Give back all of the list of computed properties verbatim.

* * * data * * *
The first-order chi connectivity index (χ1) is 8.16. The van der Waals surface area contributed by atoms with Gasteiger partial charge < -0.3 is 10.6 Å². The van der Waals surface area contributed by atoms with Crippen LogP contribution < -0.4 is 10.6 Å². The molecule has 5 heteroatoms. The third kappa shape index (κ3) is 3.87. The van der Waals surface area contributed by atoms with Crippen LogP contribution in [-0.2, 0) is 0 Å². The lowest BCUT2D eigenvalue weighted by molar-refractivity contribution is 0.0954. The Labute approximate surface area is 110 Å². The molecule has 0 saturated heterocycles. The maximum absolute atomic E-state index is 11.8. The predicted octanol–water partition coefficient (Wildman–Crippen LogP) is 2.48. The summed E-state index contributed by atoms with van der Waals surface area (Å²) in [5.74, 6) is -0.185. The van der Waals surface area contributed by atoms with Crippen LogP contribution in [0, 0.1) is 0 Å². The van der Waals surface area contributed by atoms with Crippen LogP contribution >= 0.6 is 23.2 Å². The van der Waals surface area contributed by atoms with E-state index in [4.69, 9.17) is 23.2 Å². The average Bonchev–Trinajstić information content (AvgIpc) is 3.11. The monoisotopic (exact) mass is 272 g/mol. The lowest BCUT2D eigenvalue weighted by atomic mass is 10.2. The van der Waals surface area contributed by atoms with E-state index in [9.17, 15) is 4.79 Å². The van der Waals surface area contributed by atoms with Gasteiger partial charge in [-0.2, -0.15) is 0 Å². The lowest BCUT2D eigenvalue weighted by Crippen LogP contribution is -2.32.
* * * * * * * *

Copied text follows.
The first-order chi connectivity index (χ1) is 8.16. The van der Waals surface area contributed by atoms with Gasteiger partial charge < -0.3 is 10.6 Å². The van der Waals surface area contributed by atoms with Crippen LogP contribution < -0.4 is 10.6 Å². The molecule has 5 heteroatoms. The third kappa shape index (κ3) is 3.87. The van der Waals surface area contributed by atoms with Crippen LogP contribution in [-0.2, 0) is 0 Å². The lowest BCUT2D eigenvalue weighted by molar-refractivity contribution is 0.0954. The Labute approximate surface area is 110 Å². The molecule has 0 saturated heterocycles. The maximum absolute atomic E-state index is 11.8. The predicted octanol–water partition coefficient (Wildman–Crippen LogP) is 2.48. The summed E-state index contributed by atoms with van der Waals surface area (Å²) in [5.74, 6) is -0.185. The van der Waals surface area contributed by atoms with Crippen LogP contribution in [0, 0.1) is 0 Å². The van der Waals surface area contributed by atoms with Crippen LogP contribution >= 0.6 is 23.2 Å². The van der Waals surface area contributed by atoms with E-state index in [4.69, 9.17) is 23.2 Å². The average Bonchev–Trinajstić information content (AvgIpc) is 3.11. The monoisotopic (exact) mass is 272 g/mol. The lowest BCUT2D eigenvalue weighted by atomic mass is 10.2. The van der Waals surface area contributed by atoms with E-state index in [9.17, 15) is 4.79 Å². The van der Waals surface area contributed by atoms with Gasteiger partial charge in [-0.2, -0.15) is 0 Å². The lowest BCUT2D eigenvalue weighted by Crippen LogP contribution is -2.32.